One of my first jobs as a teenager was working in a shoe store. The line of shoes was inexpensive, and often the shoes were not well-made or stylish. They were popular because they were inexpensive.
Perhaps because of lack of stylishness, some shoes were hard to sell. When a pair of shoes had been in the store without selling for several weeks, the manager would stamp a “PM” on the outside of the box. This stood for “Push More,” and as a salesman I knew that if I sold a pair of “PM” shoes, I got 25 cents added to my salary. Since in 1960 I was making 75 cents an hour, that was a nice tip.
When we knew a size of foot of a customer matched one of the specially marked shoebox we made a concerted effort to talk about its advantages to the customer.
I think we can use that notion of “PM” in our personal lives. Recognize the things in our lives that are most important and put a “PM” label by them. With each day, decide the “PM”s for that day and live a more productive and pleasant life.
One of the most memorable cab rides I have ever taken occurred a number of years ago en route from Hartsfeld Airport to downtown Atlanta. Rain started as we got into the downtown area. I noticed that the driver did not seem comfortable with the cab. For example, he did not turn on the windshield wipers until we could not see out the front windows.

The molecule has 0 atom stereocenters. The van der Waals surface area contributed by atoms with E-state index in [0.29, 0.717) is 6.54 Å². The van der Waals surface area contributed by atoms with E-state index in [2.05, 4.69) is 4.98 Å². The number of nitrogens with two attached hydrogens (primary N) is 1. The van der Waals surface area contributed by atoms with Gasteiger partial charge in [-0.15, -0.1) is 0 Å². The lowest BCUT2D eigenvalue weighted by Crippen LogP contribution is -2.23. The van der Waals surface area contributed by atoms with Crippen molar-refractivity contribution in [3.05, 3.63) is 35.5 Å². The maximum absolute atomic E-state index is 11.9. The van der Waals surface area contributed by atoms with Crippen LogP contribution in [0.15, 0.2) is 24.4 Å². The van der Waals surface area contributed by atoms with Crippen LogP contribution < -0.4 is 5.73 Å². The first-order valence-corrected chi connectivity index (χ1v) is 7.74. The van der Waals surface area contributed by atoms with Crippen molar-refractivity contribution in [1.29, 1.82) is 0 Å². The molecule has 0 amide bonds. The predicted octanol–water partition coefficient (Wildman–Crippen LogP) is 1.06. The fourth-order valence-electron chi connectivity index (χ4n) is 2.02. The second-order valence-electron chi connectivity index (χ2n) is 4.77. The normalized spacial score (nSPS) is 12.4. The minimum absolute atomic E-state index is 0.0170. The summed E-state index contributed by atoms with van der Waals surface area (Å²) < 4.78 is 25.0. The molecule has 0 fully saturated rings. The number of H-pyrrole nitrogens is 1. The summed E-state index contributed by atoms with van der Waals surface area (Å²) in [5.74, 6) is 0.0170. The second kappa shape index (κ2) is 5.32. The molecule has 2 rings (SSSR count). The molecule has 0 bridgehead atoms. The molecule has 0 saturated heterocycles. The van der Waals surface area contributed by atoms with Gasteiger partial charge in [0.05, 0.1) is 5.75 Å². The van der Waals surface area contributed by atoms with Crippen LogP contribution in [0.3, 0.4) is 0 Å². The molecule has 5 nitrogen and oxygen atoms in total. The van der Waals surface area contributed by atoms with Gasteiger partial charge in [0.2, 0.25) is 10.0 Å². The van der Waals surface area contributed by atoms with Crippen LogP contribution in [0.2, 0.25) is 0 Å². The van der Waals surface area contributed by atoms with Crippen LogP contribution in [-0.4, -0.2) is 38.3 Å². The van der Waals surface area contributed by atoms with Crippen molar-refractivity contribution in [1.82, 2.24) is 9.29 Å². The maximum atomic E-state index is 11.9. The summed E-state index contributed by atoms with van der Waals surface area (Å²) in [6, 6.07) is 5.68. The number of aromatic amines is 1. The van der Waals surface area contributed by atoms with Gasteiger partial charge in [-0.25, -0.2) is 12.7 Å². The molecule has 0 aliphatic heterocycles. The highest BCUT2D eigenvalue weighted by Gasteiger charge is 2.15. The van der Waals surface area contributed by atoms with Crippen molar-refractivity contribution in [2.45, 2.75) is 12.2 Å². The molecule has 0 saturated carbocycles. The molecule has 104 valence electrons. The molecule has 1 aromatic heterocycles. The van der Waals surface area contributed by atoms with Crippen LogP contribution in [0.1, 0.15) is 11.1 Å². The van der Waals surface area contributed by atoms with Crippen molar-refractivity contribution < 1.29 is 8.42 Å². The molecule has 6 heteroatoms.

When we came to an intersection, I heard screeching and turned to see where it was coming from. The noise was coming from the car I was in! We were careening back and forth across the highway in a skid. I thought we were going to hit two cars that had stopped at the intersection. Somehow the driver got the car turned in the direction of a deep row of hedges, which softened our impact.
A cab behind us stopped and sheltered us from other cars until my cabbie was able to get the car started. We backed out of the shrubs and were no worse for the experience.
However, when we arrived at our destination hotel, the cab driver turned off the engine and turned to face me.
“You are my first customer,” he said. He went on to say that he was unfamiliar with the cab and had been unaware of the bald tires and bad brakes.
He told me that he was parking the cab in the hotel lot and calling to tell his employer that he was quitting immediately.
So I was his first and last cab fare!
We all have our breaking point in any job; I happened to be riding along when this cabbie realized “enough was enough.”